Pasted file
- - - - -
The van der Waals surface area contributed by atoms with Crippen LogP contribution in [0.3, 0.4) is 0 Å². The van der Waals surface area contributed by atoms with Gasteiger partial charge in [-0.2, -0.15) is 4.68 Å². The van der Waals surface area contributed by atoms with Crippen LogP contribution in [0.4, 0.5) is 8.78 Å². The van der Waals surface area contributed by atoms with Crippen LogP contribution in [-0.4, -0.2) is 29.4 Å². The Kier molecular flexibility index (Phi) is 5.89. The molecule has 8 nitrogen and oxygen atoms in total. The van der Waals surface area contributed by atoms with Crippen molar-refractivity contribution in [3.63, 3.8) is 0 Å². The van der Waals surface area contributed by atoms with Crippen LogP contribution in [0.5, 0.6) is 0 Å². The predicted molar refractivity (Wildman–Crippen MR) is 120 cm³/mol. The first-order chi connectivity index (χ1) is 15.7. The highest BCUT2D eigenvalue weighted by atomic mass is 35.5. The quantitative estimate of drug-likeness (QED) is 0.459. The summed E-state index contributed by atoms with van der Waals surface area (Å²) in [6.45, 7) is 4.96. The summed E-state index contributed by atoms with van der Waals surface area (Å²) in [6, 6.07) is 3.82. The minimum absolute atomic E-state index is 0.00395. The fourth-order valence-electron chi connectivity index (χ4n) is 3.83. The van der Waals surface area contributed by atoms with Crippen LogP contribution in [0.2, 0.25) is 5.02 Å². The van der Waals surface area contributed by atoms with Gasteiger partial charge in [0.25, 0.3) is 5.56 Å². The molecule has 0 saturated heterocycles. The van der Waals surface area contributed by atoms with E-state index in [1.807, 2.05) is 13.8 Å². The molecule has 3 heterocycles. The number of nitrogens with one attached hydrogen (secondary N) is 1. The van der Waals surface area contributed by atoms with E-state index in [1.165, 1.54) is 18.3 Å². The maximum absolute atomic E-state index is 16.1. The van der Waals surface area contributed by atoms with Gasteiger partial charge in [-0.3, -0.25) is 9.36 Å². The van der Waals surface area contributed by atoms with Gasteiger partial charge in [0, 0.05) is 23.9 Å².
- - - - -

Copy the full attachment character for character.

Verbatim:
The van der Waals surface area contributed by atoms with Crippen LogP contribution in [0.3, 0.4) is 0 Å². The van der Waals surface area contributed by atoms with Gasteiger partial charge in [-0.2, -0.15) is 4.68 Å². The van der Waals surface area contributed by atoms with Crippen LogP contribution in [0.4, 0.5) is 8.78 Å². The van der Waals surface area contributed by atoms with Crippen LogP contribution in [-0.4, -0.2) is 29.4 Å². The Kier molecular flexibility index (Phi) is 5.89. The molecule has 8 nitrogen and oxygen atoms in total. The van der Waals surface area contributed by atoms with Crippen molar-refractivity contribution in [3.63, 3.8) is 0 Å². The van der Waals surface area contributed by atoms with Crippen LogP contribution in [0.5, 0.6) is 0 Å². The predicted molar refractivity (Wildman–Crippen MR) is 120 cm³/mol. The first-order chi connectivity index (χ1) is 15.7. The highest BCUT2D eigenvalue weighted by atomic mass is 35.5. The quantitative estimate of drug-likeness (QED) is 0.459. The summed E-state index contributed by atoms with van der Waals surface area (Å²) in [6.45, 7) is 4.96. The summed E-state index contributed by atoms with van der Waals surface area (Å²) in [6, 6.07) is 3.82. The minimum absolute atomic E-state index is 0.00395. The fourth-order valence-electron chi connectivity index (χ4n) is 3.83. The van der Waals surface area contributed by atoms with Crippen LogP contribution in [0.2, 0.25) is 5.02 Å². The van der Waals surface area contributed by atoms with Gasteiger partial charge in [0.25, 0.3) is 5.56 Å². The molecule has 0 saturated heterocycles. The van der Waals surface area contributed by atoms with E-state index in [1.807, 2.05) is 13.8 Å². The molecule has 3 heterocycles. The number of nitrogens with one attached hydrogen (secondary N) is 1. The van der Waals surface area contributed by atoms with E-state index in [1.165, 1.54) is 18.3 Å². The maximum absolute atomic E-state index is 16.1. The van der Waals surface area contributed by atoms with Gasteiger partial charge in [-0.3, -0.25) is 9.36 Å². The van der Waals surface area contributed by atoms with Gasteiger partial charge in [0, 0.05) is 23.9 Å².